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If Chinese can be a major, why can’t Korean?

As a Korean-American, I have an interest in expanding Korean studies at the University.
But personal preferences aside, I see a demand for the major among students.
“Without Korean, no major university can say that they have a proper East Asian studies program,”
Hyangsoon Yi, professor in comparative literature and Korean, said in an interview.
The University’s East Asian program doesn’t emphasize wider Korean studies. Yi said students turn in research papers that lack enough secondary sources
because the library’s resources are inadequate.
“The students have no idea what’s out there.
No university in the Southeast has a major Korean program,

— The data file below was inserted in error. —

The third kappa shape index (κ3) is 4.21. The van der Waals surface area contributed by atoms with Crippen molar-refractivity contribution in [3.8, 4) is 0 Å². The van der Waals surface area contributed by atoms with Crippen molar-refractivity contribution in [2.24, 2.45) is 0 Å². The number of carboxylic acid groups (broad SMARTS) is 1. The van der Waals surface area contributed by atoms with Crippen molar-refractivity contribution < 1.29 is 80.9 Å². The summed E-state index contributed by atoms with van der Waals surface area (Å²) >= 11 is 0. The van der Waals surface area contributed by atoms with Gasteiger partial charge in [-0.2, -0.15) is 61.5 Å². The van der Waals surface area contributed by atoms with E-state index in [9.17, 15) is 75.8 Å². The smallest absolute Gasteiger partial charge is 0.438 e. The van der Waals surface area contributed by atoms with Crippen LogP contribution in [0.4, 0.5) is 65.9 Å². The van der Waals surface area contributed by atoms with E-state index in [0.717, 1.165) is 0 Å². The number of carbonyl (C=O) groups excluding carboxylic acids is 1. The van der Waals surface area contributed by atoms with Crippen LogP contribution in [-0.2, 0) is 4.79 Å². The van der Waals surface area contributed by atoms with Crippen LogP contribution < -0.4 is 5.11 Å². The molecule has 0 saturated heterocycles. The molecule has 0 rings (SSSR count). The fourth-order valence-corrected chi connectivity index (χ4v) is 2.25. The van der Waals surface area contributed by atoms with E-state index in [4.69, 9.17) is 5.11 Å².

so the University is favorably positioned to establish itself as an important center for Korean studies.
Unquestionably, there is a thriving Korean-American community in Georgia.
A Korean Consulate General is located in Atlanta, and there are growing economic ties between South Korea and the United States.
Kia Motors is planning to build its first U.S. auto assembly plant in Georgia.
There are cultural ties, as well. Hallyu, or the Korean Wave, is the rise of Korean popular culture that has swept Asia.
Korean television dramas, films and music are popular throughout Asia, which has increased tourism and interest in South Korea.
“Korea has played a very important role in East Asian dynamics,” said Yi. “Therefore, Korean history and culture deserve adequate attention.”
http://www.redandblack.com/vnews/display.v/ART/2006/04/17/4442d3f499c2a